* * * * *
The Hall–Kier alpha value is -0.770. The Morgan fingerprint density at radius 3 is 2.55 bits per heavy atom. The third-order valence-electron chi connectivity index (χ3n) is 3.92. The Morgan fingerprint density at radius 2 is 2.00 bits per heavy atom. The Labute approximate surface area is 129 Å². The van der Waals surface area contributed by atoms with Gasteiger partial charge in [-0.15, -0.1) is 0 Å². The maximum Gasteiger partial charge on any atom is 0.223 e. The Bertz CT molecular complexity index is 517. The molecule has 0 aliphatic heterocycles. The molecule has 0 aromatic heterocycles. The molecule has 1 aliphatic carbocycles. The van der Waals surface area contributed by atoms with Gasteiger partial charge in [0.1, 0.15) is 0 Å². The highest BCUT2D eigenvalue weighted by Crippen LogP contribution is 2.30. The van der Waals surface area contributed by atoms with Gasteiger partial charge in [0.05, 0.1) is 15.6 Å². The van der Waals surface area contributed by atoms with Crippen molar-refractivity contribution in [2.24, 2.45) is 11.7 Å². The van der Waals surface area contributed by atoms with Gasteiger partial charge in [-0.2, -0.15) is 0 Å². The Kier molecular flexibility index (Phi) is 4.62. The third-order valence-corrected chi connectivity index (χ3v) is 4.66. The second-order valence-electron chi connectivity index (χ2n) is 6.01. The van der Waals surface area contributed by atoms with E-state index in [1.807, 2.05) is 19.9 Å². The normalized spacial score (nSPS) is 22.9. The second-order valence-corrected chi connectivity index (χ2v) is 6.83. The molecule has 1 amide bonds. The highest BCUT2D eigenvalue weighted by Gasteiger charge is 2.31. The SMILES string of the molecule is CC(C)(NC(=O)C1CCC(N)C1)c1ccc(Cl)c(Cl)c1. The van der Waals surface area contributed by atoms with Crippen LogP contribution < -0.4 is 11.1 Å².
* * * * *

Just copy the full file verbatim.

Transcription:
The Hall–Kier alpha value is -0.770. The Morgan fingerprint density at radius 3 is 2.55 bits per heavy atom. The third-order valence-electron chi connectivity index (χ3n) is 3.92. The Morgan fingerprint density at radius 2 is 2.00 bits per heavy atom. The Labute approximate surface area is 129 Å². The van der Waals surface area contributed by atoms with Gasteiger partial charge in [-0.15, -0.1) is 0 Å². The maximum Gasteiger partial charge on any atom is 0.223 e. The Bertz CT molecular complexity index is 517. The molecule has 0 aliphatic heterocycles. The molecule has 0 aromatic heterocycles. The molecule has 1 aliphatic carbocycles. The van der Waals surface area contributed by atoms with Gasteiger partial charge in [0.1, 0.15) is 0 Å². The highest BCUT2D eigenvalue weighted by Crippen LogP contribution is 2.30. The van der Waals surface area contributed by atoms with Gasteiger partial charge in [0.05, 0.1) is 15.6 Å². The van der Waals surface area contributed by atoms with Crippen molar-refractivity contribution in [2.24, 2.45) is 11.7 Å². The van der Waals surface area contributed by atoms with Gasteiger partial charge in [-0.2, -0.15) is 0 Å². The Kier molecular flexibility index (Phi) is 4.62. The third-order valence-corrected chi connectivity index (χ3v) is 4.66. The second-order valence-electron chi connectivity index (χ2n) is 6.01. The van der Waals surface area contributed by atoms with E-state index in [1.807, 2.05) is 19.9 Å². The normalized spacial score (nSPS) is 22.9. The second-order valence-corrected chi connectivity index (χ2v) is 6.83. The molecule has 1 amide bonds. The highest BCUT2D eigenvalue weighted by Gasteiger charge is 2.31. The SMILES string of the molecule is CC(C)(NC(=O)C1CCC(N)C1)c1ccc(Cl)c(Cl)c1. The van der Waals surface area contributed by atoms with Crippen LogP contribution < -0.4 is 11.1 Å².